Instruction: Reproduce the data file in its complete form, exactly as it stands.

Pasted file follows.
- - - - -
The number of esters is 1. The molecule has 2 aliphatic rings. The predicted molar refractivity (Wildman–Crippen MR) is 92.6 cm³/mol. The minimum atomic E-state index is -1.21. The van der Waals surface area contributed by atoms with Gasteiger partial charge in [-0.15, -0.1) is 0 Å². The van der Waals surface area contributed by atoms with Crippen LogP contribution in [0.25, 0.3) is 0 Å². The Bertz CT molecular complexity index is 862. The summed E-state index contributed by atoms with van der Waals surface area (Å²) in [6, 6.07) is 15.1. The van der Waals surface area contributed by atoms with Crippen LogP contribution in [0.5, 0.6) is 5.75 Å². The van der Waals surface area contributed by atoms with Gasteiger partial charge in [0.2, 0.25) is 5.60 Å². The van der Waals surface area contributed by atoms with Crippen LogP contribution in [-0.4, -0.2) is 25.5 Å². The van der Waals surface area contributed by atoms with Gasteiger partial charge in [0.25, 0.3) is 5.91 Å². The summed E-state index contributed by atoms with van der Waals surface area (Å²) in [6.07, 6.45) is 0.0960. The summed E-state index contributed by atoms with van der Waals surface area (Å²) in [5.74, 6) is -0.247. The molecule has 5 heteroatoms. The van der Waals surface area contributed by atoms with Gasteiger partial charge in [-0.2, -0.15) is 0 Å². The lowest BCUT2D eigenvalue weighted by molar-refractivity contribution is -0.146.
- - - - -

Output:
The number of esters is 1. The molecule has 2 aliphatic rings. The predicted molar refractivity (Wildman–Crippen MR) is 92.6 cm³/mol. The minimum atomic E-state index is -1.21. The van der Waals surface area contributed by atoms with Gasteiger partial charge in [-0.15, -0.1) is 0 Å². The van der Waals surface area contributed by atoms with Crippen LogP contribution in [0.25, 0.3) is 0 Å². The Bertz CT molecular complexity index is 862. The summed E-state index contributed by atoms with van der Waals surface area (Å²) in [6, 6.07) is 15.1. The van der Waals surface area contributed by atoms with Crippen LogP contribution in [0.5, 0.6) is 5.75 Å². The van der Waals surface area contributed by atoms with Gasteiger partial charge in [0.2, 0.25) is 5.60 Å². The van der Waals surface area contributed by atoms with Crippen LogP contribution in [-0.4, -0.2) is 25.5 Å². The van der Waals surface area contributed by atoms with Gasteiger partial charge in [0.25, 0.3) is 5.91 Å². The summed E-state index contributed by atoms with van der Waals surface area (Å²) in [6.07, 6.45) is 0.0960. The summed E-state index contributed by atoms with van der Waals surface area (Å²) in [5.74, 6) is -0.247. The molecule has 5 heteroatoms. The van der Waals surface area contributed by atoms with Gasteiger partial charge in [-0.2, -0.15) is 0 Å². The lowest BCUT2D eigenvalue weighted by molar-refractivity contribution is -0.146.